Oklahoma has experienced both partisan realignment from the Republican and the Democratic Party. However, the majority party is the Republican because of the poverty related issues and leadership soul and values. The Democrats have been struggling to win the votes because of their predicated status of focusing on the wealthy especially the ability to offer access to services and goods. The Democrats also do not know how they can go past the strong religious values because of their same-sex marriage issues.
- Florida: Change in Politics
Florida like the other Southern States has experienced change in politics from Democratic Party support to Republican supporters. However, the race the legislative seats have not been competitive in this state after 1990s. Race issues are also evident when it comes to voter preferences. The Hispanics and the African Americans have played a great role in the outcome of voting in the state. Hispanics are mainly conservatives voting mainly Republicans. On the other hand, Democratic voters are mainly African Americans who are forced to vote in specific districts. In regards to presidential election, the Republicans have always won since the year 2004 in Florida because of their political strategy which seems effective. The Republicans appeal more to the religious rights of the conservatives in the nation who comprise of the majority of people in Florida.
- Texas: The Lone State
Politics of race has been an issue in Texas especially the Republican upsurge in the state. The demographic patterns also helped to spur the Republican growth in the state. The voting patterns have made the ideological and partisan trends paralleled. The editors found that the state is divided among class lines which track the political ideology. Ethnicity and race is seen as a neutral factor in the political chemistry in the state. The African American percentage has decreased for the last two decades with the highest concentration living in urban areas. The political power during election time therefore is high in metropolitan regions which comprise of 25 percent of black population in Texas. However, in the year 2006, Texas people changed their voting strategy especially the Mexicans and Latinos who decided to vote Democrats to secure their position in the nation. The GOP had made threats of deporting all the immigrants. This enabled the Democrats to hold strong grounds in the nation because of the racial purposes.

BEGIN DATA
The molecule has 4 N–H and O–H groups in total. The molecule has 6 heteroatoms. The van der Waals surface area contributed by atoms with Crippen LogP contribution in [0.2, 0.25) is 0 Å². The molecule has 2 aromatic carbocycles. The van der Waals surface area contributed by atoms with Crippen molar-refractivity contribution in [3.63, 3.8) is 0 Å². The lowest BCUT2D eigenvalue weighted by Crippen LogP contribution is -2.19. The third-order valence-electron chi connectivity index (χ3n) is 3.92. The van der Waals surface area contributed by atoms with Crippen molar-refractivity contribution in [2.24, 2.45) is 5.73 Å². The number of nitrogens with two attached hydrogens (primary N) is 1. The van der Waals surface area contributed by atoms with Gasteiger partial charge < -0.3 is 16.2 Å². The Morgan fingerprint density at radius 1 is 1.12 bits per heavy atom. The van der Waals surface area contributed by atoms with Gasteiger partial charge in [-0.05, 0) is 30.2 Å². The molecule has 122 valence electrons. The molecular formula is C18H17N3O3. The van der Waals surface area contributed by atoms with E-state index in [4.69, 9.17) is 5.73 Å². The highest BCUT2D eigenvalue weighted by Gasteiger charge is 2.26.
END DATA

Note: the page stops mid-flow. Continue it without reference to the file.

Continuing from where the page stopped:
Conclusion: The twenty-first century politics
The southern states have undergone through tremendous political changes. In most cases, some are one party states while others two party states. However, one this that is evident from the book is that race plays an important role in the ways in which south states vote. Many of these states comprise black people whose interests play a huge role in the voting process. However, the whites have also played a role in determining the ways in which people vote in particular districts. One thing that is evident is that Alabama, South Carolina, Mississippi, Louisiana, Tennessee, Oklahoma, Florida, Texas, Arkansas, North Carolina and Virginia have diverged from the rest of the nation. These states have lost their position which was once cherished in the American political system.
Bulluck III, C. H. & Rozella, M. J. (2013). The New Politics of the Old South. New York: Rowman & Littlefield Publishers